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Adenhart is on the minds of Angels

His corner locker remained intact -- uniform, spikes, baseballs, glove, equipment bag, water bottle and all. His No. 34 jersey hung in the dugout as it has for every game, home and away. The photo of him in mid-pitching motion was affixed to the center-field wall.

The Angels clinched another American League West championship with an 11-0 victory over the Texas Rangers on Monday night, their fifth division title in six years, and the one player who wasn’t there to live it, to feel it, was the one player who seemed to be everywhere in Angel Stadium.

“There isn’t a guy in this locker room who isn’t playing for his memory,” reliever Jason Bulger said of Nick Adenhart, the 22-year-old Angels pitcher who was killed with two friends when their car was broadsided by an alleged drunk driver near Angel Stadium on April 9, four days into the season.

“We took him onto the field, and not just on the center-field wall,” Bulger said. “He’s in our hearts right now. He’s been a huge part of this season and will continue to be in the postseason.”

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On Monday inside the clubhouse, when the Angels celebrated their division title, players talked of Adenhart.

“We lost a dear friend, dear brother, dear teammate, Nick Adenhart,” outfielder Torii Hunter said, as champagne was poured on him. “We had a lot of obstacles, but we came through.”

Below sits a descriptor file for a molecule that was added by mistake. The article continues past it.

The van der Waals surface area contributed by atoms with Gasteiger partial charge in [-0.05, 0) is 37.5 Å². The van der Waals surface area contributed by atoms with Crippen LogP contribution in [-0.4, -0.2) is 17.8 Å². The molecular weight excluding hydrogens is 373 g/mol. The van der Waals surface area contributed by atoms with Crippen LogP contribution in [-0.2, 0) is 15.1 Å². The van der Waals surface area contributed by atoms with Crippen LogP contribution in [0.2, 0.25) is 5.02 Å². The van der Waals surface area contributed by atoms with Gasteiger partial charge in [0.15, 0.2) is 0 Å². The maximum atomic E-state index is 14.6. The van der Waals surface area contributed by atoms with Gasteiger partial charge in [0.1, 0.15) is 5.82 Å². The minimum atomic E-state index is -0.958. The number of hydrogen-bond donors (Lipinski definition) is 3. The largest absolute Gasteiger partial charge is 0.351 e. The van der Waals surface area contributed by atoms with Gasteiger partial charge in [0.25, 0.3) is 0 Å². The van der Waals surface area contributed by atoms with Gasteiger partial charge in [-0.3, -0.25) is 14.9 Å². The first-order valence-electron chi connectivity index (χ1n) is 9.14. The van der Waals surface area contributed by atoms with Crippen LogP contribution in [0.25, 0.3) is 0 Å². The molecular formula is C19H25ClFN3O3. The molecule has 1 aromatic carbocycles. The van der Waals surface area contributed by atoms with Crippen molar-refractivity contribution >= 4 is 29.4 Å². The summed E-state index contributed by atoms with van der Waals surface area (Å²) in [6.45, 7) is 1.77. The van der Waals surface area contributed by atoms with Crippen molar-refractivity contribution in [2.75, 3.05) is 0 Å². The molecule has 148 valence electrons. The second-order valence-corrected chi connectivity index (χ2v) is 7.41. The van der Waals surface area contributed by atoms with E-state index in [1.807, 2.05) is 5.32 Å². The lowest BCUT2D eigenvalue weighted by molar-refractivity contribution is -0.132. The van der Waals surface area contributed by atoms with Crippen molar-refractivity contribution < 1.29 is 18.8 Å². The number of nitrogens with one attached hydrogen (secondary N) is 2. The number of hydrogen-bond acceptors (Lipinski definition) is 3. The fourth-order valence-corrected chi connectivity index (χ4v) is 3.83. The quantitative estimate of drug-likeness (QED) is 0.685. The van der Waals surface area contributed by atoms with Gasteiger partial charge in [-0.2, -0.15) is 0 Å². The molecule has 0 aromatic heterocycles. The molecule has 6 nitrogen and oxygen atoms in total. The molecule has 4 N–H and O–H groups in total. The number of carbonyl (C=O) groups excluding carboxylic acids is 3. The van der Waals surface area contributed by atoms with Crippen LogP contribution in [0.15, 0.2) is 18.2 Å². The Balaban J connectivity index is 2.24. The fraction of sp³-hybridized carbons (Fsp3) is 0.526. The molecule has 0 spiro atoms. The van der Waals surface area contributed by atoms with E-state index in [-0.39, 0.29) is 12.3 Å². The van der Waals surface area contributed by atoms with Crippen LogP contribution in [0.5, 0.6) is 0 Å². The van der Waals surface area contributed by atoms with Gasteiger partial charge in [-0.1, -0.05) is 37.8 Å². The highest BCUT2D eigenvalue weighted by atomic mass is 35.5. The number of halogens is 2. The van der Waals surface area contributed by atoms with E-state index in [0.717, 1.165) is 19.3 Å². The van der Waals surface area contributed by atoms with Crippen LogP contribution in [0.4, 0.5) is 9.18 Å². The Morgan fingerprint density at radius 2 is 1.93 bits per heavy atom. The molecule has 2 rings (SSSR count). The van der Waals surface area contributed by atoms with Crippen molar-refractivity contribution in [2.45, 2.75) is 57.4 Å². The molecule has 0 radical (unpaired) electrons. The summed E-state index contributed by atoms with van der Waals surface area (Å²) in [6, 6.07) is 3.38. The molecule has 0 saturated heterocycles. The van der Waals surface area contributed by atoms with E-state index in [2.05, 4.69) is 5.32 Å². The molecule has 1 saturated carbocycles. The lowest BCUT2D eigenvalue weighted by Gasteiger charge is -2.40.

Angels players then honored Adenhart by running out and touching his photo on the outfield wall.

Throughout the season, the Angels overcame their share of injuries to key players such as Hunter, Vladimir Guerrero, John Lackey, Ervin Santana and Scot Shields.

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They weathered the typical ups and downs of a 162-game schedule, those stretches when the offense fell flat, the starting pitchers couldn’t keep the team in the game, or the relievers couldn’t get anyone out.

But how does a team cope with the death of a promising young right-hander who hours before he was killed had thrown six shutout innings against the Oakland Athletics at Angel Stadium?

“It seemed like a dream to me,” pitcher Dustin Moseley said that day.

How does a team that is used to joking around in the clubhouse sit in that same room and listen to Jim Adenhart, his voice cracking with emotion, thank players and coaches for befriending his son just hours after Nick was killed?

“That was one of the toughest things I’ve ever seen,” pitcher Joe Saunders said. “Seeing his dad come in here, someone suffering emotionally like that. As a new father, I could only imagine what he was going through.”

General Manager Tony Reagins fought back tears at a morning news conference as he spoke of the “shock” and “disbelief” the organization felt. Players struggled to comprehend what happened.

Manager Mike Scioscia, though, kept the focus on Jim and Janet Adenhart, Nick’s mother, and not on how Nick’s death would affect the team.

“As tough as what we feel as an organization,” Scioscia said at the time, “it pales in comparison to losing a son.”

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The April 9 game against Oakland was postponed. The Angels had to return to the field the next night but they had black, circular patches of Adenhart’s No. 34 sewn on their jerseys, over their hearts.

“There is no template, no instruction manual for dealing with what has happened,” Scioscia said. “But this game has a way of focusing you on the field. One of the easiest things for these guys will be playing the game, going between the lines.”

It seemed that way when the Angels beat the Boston Red Sox, 6-3, with Jered Weaver -- who became so tight with Adenhart that Nick had been set to move into Weaver’s Long Beach house that Sunday -- delivering 6 1/3 brilliant innings.

“It’s a tough thing to swallow,” Weaver said after the game. “It really hasn’t hit me yet.”

It hit the Angels hard over the next few weeks.

They lost nine of 13 games to fall 5 1/2 games out of first place. Their offense struggled. Their bullpen was atrocious.